Evanoff is Trying to Keep Classic Rock Relevant in the Electronic Scene

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Avogadro’s Number | January 15

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By Michael Chary

At the young age of 20, J.J. Evanoff has gained recognition playing locally with his solo project, the J.J. Evanoff Experience, which he has now parlayed into a live jamtronica act. Joined by bandmates Jake Hall and Parker Oberholzer, Evanoff is a project that blends classic rock elements with electronic production, attempting to maintain the roots of psychedelic rock.

Evanoff began playing guitar at the age of nine and realized his innate ability after a high school talent show. After playing The Who’s rendition of “Summertime Blues” an adoring crowd gave a standing ovation and carried him off stage then out of the building. He continued playing rock and blues, influenced by legends like Stevie Ray Vaughn and Pink Floyd, however it wasn’t until he was taken to see Sound Tribe Sector 9 at Red Rocks that he began to harbor an interest in electronic music.

“My brother had been telling me about them for years and I didn’t really get it, but after I saw how they were able to fluidly integrate the cool stuff about electronica with what I love about rock music, it blew my mind and that’s when it all started,” Evanoff told The Marquee in a recent interview.

Evanoff began to experiment with music production software and developed a live show by himself, while continuing to incorporate the psychedelic elements of classic rock that have been precursory to the evolution of the genre today. But his goal was to always incorporate more and more live instrumentation in his performance, so he brought on two classmates from CU Denver to help him out.

“That was always the goal of it; to make a name for myself and then find the right musicians to take it to the next level,” Evanoff said. “I met our bassist Parker in a music theory class and invited a friend from high school at Fairview who was this really amazing jazz drummer to try to play some of the songs with us and it just clicked instantly, so we started booking shows.”

Though they’ve yet to graduate college, the band has been touring throughout the west, with upcoming stops in Arizona and New Mexico. When they’re not trying to make a living driving for Uber and working other odd jobs, they’re working on writing new music and perfecting their live performance.

“It’s really tough trying to find enough time to write new music because we just had a new member, Jake, join the band and we’ve had to do a lot of catch-up to get all the songs up to speed,” Evanoff said. “We’re working on our live sets and getting everything to flow together and really getting the songs down as tight as we can get them, so between being on the road and trying to rehearse twice a week, there really isn’t enough time to create as much as we would have liked.”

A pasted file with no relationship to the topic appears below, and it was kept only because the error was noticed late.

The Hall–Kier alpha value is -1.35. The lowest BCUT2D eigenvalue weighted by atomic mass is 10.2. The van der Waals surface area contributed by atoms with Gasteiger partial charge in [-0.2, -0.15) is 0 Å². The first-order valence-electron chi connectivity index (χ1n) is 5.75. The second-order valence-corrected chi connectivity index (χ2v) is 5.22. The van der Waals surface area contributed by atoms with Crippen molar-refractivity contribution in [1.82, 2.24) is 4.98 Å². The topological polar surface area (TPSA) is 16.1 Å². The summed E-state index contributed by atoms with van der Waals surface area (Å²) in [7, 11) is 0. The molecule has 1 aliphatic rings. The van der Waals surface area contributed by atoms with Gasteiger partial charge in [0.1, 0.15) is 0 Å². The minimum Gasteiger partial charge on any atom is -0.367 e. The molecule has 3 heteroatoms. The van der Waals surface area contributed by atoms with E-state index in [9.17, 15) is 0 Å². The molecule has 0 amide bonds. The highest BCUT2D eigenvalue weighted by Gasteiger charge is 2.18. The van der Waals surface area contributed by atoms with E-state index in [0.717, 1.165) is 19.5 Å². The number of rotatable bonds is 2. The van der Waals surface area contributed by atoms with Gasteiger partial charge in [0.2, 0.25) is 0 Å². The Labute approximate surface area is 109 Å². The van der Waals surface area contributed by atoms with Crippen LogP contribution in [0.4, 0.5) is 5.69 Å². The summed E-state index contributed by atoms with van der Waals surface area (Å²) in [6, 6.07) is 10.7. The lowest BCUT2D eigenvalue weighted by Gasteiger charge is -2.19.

Evanoff must be doing something right though, with headlining spots at the Fox Theatre and selling out Larimer Lounge already under his belt. On top of that Evanoff has shared a stage with prominent artists such as The Flaming Lips, Blue Sky Black Death, and even Mumford and Sons. However, Evanoff said that the production level of artists at that caliber isn’t nearly as inspiring as the determination and hard work of more obscure bands.

“The biggest moment was probably when we played with The Main Squeeze, we got to open up for them down in Durango,” Evanoff said. “The professionalism and how tight they were as a band compared to all these bigger bands that are around was amazing. Just the fact that there are all these smaller bands that are so talented and so tight, but basically unknown made us realize that we have a lot of work to do because there are so many talented musicians out there and there’s always more room to improve.”

True to the nature of his music, Evanoff said he draws his inspiration through meditation. Having grown up with a father who taught transcendental meditation, Evanoff uses the tool as his muse.

“‘Breathe Out’ the concept of that was that I was meditating up in the mountains on this rock, looking over Boulder Valley and realized that in American society we’re expected to do so many things and people get too caught up in all these expectations and how they’re supposed to live their life that they forget to just take a breath and appreciate all the beauty around them. So that was me trying to kind of recreate that,” Evanoff said.

The band has booked several festival slots this summer and plans to keep touring and working hard until then, trying to expose their music to the masses. Despite being labeled as jamtronica, Evanoff’s goal is to not stray too far from his rock pedigree.

“It started off as livetronica,” he said “but it’s moved toward more of a classic rock revival – I really want to bring that heavy, crunchy, classic rock vibe because it feels like it’s getting lost in this day and age.”

 

Evanoff

Avogadro’s Number | January 15

 

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